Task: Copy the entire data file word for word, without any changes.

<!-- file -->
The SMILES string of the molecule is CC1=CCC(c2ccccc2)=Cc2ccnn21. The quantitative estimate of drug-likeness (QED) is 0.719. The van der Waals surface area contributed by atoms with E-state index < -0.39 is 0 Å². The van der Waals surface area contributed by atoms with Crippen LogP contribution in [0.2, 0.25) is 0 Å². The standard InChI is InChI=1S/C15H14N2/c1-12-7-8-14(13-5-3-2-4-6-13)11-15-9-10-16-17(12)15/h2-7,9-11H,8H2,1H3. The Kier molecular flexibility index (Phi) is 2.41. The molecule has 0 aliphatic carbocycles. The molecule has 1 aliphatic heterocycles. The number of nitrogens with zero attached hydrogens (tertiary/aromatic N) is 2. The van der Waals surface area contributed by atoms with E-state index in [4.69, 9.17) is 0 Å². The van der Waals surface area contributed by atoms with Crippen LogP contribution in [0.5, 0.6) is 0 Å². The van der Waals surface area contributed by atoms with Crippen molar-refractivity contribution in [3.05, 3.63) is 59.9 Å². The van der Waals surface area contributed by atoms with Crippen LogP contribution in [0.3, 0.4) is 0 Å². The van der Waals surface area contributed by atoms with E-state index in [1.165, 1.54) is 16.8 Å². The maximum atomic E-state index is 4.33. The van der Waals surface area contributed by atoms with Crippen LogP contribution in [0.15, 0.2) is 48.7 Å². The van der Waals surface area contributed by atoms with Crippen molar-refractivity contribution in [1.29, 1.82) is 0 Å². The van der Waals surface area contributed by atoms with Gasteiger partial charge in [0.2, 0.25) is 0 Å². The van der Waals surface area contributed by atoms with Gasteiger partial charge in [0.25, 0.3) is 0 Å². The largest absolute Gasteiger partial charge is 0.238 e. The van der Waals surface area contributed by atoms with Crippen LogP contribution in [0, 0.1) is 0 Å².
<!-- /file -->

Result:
The SMILES string of the molecule is CC1=CCC(c2ccccc2)=Cc2ccnn21. The quantitative estimate of drug-likeness (QED) is 0.719. The van der Waals surface area contributed by atoms with E-state index < -0.39 is 0 Å². The van der Waals surface area contributed by atoms with Crippen LogP contribution in [0.2, 0.25) is 0 Å². The standard InChI is InChI=1S/C15H14N2/c1-12-7-8-14(13-5-3-2-4-6-13)11-15-9-10-16-17(12)15/h2-7,9-11H,8H2,1H3. The Kier molecular flexibility index (Phi) is 2.41. The molecule has 0 aliphatic carbocycles. The molecule has 1 aliphatic heterocycles. The number of nitrogens with zero attached hydrogens (tertiary/aromatic N) is 2. The van der Waals surface area contributed by atoms with E-state index in [4.69, 9.17) is 0 Å². The van der Waals surface area contributed by atoms with Crippen LogP contribution in [0.5, 0.6) is 0 Å². The van der Waals surface area contributed by atoms with Crippen molar-refractivity contribution in [3.05, 3.63) is 59.9 Å². The van der Waals surface area contributed by atoms with Crippen LogP contribution in [0.3, 0.4) is 0 Å². The van der Waals surface area contributed by atoms with E-state index in [1.165, 1.54) is 16.8 Å². The maximum atomic E-state index is 4.33. The van der Waals surface area contributed by atoms with Crippen LogP contribution in [0.15, 0.2) is 48.7 Å². The van der Waals surface area contributed by atoms with Crippen molar-refractivity contribution in [1.29, 1.82) is 0 Å². The van der Waals surface area contributed by atoms with Gasteiger partial charge in [0.2, 0.25) is 0 Å². The van der Waals surface area contributed by atoms with Gasteiger partial charge in [0.25, 0.3) is 0 Å². The largest absolute Gasteiger partial charge is 0.238 e. The van der Waals surface area contributed by atoms with Crippen LogP contribution in [0, 0.1) is 0 Å².